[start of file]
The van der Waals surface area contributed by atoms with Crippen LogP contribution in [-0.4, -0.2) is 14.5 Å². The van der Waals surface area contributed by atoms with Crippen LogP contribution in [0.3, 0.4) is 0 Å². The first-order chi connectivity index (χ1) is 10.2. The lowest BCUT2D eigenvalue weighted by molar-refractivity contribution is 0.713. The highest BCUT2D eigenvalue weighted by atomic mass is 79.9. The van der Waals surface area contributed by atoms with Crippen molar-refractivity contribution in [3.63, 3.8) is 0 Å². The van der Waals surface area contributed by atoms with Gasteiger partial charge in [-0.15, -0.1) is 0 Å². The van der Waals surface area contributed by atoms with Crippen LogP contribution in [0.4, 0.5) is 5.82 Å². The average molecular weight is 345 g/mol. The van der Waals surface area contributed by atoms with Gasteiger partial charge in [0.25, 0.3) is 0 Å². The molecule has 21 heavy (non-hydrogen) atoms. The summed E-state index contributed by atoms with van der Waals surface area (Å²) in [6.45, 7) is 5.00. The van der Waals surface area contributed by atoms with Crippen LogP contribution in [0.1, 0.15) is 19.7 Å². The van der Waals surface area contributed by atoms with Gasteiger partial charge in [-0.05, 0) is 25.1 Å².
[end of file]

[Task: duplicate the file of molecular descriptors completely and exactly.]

The van der Waals surface area contributed by atoms with Crippen LogP contribution in [-0.4, -0.2) is 14.5 Å². The van der Waals surface area contributed by atoms with Crippen LogP contribution in [0.3, 0.4) is 0 Å². The first-order chi connectivity index (χ1) is 10.2. The lowest BCUT2D eigenvalue weighted by molar-refractivity contribution is 0.713. The highest BCUT2D eigenvalue weighted by atomic mass is 79.9. The van der Waals surface area contributed by atoms with Crippen molar-refractivity contribution in [3.63, 3.8) is 0 Å². The van der Waals surface area contributed by atoms with Gasteiger partial charge in [-0.15, -0.1) is 0 Å². The van der Waals surface area contributed by atoms with Crippen LogP contribution in [0.4, 0.5) is 5.82 Å². The average molecular weight is 345 g/mol. The van der Waals surface area contributed by atoms with Gasteiger partial charge in [0.25, 0.3) is 0 Å². The molecule has 21 heavy (non-hydrogen) atoms. The summed E-state index contributed by atoms with van der Waals surface area (Å²) in [6.45, 7) is 5.00. The van der Waals surface area contributed by atoms with Crippen LogP contribution in [0.1, 0.15) is 19.7 Å². The van der Waals surface area contributed by atoms with Gasteiger partial charge in [-0.05, 0) is 25.1 Å².